Los Angeles Times
San Quentin inmate Scott Peterson, convicted of killing his wife and unborn son, received California unemployment benefits in recent months, according to a group of state and federal prosecutors who have been investigating fraud in the pandemic relief system administered by the state Employment Development Department.
So did convicted serial killer Cary Stayner, who murdered two women and two girls near Yosemite in 1999 and now is jailed, near Peterson, on death row.
Nine district attorneys across California and a federal prosecutor on Tuesday made these allegations and called for Gov. Gavin Newsom to intervene to stop such unemployment swindling in California jails and prisons.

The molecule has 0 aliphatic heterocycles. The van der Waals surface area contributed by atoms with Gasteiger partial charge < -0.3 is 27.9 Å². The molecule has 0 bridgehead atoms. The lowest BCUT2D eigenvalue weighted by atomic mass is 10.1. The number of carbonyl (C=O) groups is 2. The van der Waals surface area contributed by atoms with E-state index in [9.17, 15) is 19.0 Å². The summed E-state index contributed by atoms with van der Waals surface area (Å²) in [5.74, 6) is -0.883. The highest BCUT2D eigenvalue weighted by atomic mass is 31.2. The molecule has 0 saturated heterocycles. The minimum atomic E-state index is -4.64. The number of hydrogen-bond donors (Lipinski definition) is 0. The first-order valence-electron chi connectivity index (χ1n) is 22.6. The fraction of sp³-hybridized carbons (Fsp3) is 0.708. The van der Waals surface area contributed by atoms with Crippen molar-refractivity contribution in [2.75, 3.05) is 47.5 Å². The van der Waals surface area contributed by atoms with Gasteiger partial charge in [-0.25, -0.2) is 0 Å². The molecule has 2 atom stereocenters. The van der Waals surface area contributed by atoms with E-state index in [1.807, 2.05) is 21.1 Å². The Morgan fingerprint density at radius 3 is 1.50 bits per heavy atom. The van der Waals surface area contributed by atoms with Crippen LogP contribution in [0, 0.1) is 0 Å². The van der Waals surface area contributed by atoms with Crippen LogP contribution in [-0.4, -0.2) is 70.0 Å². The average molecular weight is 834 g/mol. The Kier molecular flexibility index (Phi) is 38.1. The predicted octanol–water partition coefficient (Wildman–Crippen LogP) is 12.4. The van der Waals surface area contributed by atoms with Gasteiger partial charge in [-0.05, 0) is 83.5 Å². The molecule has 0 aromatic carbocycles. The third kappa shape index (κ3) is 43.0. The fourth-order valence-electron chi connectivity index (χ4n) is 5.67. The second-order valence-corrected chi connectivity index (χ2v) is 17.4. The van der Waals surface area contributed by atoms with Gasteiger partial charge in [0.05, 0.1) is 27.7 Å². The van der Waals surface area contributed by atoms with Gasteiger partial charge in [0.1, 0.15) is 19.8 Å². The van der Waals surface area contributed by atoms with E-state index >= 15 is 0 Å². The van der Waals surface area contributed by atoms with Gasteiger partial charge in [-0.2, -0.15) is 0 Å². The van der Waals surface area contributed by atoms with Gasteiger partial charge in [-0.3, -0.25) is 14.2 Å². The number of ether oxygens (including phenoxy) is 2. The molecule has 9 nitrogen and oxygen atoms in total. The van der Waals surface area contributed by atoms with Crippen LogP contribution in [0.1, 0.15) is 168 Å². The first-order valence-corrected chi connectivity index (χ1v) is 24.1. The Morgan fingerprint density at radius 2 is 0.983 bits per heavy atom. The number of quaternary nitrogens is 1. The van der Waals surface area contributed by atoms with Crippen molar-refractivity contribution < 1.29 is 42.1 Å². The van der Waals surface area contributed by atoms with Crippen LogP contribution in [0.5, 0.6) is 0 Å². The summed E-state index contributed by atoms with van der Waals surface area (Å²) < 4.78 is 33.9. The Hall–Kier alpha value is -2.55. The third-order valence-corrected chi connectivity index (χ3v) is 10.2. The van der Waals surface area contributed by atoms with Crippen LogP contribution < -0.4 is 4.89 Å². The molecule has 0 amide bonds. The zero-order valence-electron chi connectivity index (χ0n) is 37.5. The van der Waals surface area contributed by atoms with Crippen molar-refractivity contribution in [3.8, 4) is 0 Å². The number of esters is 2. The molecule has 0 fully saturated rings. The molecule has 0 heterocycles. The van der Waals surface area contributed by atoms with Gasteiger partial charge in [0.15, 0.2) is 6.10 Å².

“It is a manifest problem that cannot be ignored, and the governor needs to take steps to address it,” said McGregor Scott, U.S. attorney for the Eastern District of California.
So far, investigations have uncovered more than $400,000 in state benefits paid to death row inmates, and more than $140 million to other incarcerated people in California’s 38 prisons, according to Sacramento County Dist. Atty. Anne Marie Schubert, who helped organize and lead a task force that uncovered the alleged dupery. In total, payments to those ineligible due to incarceration in prisons and jails could total nearly $1 billion, the prosecutors claim.